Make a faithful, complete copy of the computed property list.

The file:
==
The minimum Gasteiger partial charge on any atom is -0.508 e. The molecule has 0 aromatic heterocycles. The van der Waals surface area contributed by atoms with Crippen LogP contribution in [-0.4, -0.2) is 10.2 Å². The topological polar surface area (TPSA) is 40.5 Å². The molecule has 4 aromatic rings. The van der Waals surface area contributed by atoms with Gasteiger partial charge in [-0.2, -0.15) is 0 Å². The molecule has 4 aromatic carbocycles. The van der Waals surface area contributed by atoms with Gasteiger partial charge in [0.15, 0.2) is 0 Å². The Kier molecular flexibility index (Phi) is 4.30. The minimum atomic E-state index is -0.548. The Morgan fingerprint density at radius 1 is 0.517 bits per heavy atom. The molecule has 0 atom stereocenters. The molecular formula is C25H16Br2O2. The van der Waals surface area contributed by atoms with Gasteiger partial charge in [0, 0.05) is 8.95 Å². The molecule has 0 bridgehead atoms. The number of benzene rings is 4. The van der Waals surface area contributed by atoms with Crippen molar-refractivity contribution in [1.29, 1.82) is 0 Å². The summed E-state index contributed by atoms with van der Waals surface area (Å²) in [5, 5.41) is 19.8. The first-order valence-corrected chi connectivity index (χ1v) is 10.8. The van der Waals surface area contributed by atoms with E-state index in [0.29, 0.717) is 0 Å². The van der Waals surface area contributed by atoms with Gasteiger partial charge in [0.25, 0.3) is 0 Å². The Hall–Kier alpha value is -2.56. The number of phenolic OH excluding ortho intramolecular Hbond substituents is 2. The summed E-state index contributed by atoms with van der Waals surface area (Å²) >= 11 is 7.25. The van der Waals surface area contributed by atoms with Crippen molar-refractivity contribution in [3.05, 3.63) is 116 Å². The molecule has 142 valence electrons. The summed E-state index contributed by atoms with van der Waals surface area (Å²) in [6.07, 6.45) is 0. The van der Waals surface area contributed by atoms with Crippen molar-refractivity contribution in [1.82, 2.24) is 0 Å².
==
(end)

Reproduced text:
The minimum Gasteiger partial charge on any atom is -0.508 e. The molecule has 0 aromatic heterocycles. The van der Waals surface area contributed by atoms with Crippen LogP contribution in [-0.4, -0.2) is 10.2 Å². The topological polar surface area (TPSA) is 40.5 Å². The molecule has 4 aromatic rings. The van der Waals surface area contributed by atoms with Gasteiger partial charge in [-0.2, -0.15) is 0 Å². The molecule has 4 aromatic carbocycles. The van der Waals surface area contributed by atoms with Gasteiger partial charge in [0.15, 0.2) is 0 Å². The Kier molecular flexibility index (Phi) is 4.30. The minimum atomic E-state index is -0.548. The Morgan fingerprint density at radius 1 is 0.517 bits per heavy atom. The molecule has 0 atom stereocenters. The molecular formula is C25H16Br2O2. The van der Waals surface area contributed by atoms with Gasteiger partial charge in [0, 0.05) is 8.95 Å². The molecule has 0 bridgehead atoms. The number of benzene rings is 4. The van der Waals surface area contributed by atoms with Crippen molar-refractivity contribution in [1.29, 1.82) is 0 Å². The summed E-state index contributed by atoms with van der Waals surface area (Å²) in [5, 5.41) is 19.8. The first-order valence-corrected chi connectivity index (χ1v) is 10.8. The van der Waals surface area contributed by atoms with E-state index in [0.29, 0.717) is 0 Å². The van der Waals surface area contributed by atoms with Gasteiger partial charge in [0.25, 0.3) is 0 Å². The Hall–Kier alpha value is -2.56. The number of phenolic OH excluding ortho intramolecular Hbond substituents is 2. The summed E-state index contributed by atoms with van der Waals surface area (Å²) >= 11 is 7.25. The van der Waals surface area contributed by atoms with Crippen molar-refractivity contribution in [3.05, 3.63) is 116 Å². The molecule has 142 valence electrons. The summed E-state index contributed by atoms with van der Waals surface area (Å²) in [6.07, 6.45) is 0. The van der Waals surface area contributed by atoms with Crippen molar-refractivity contribution in [1.82, 2.24) is 0 Å².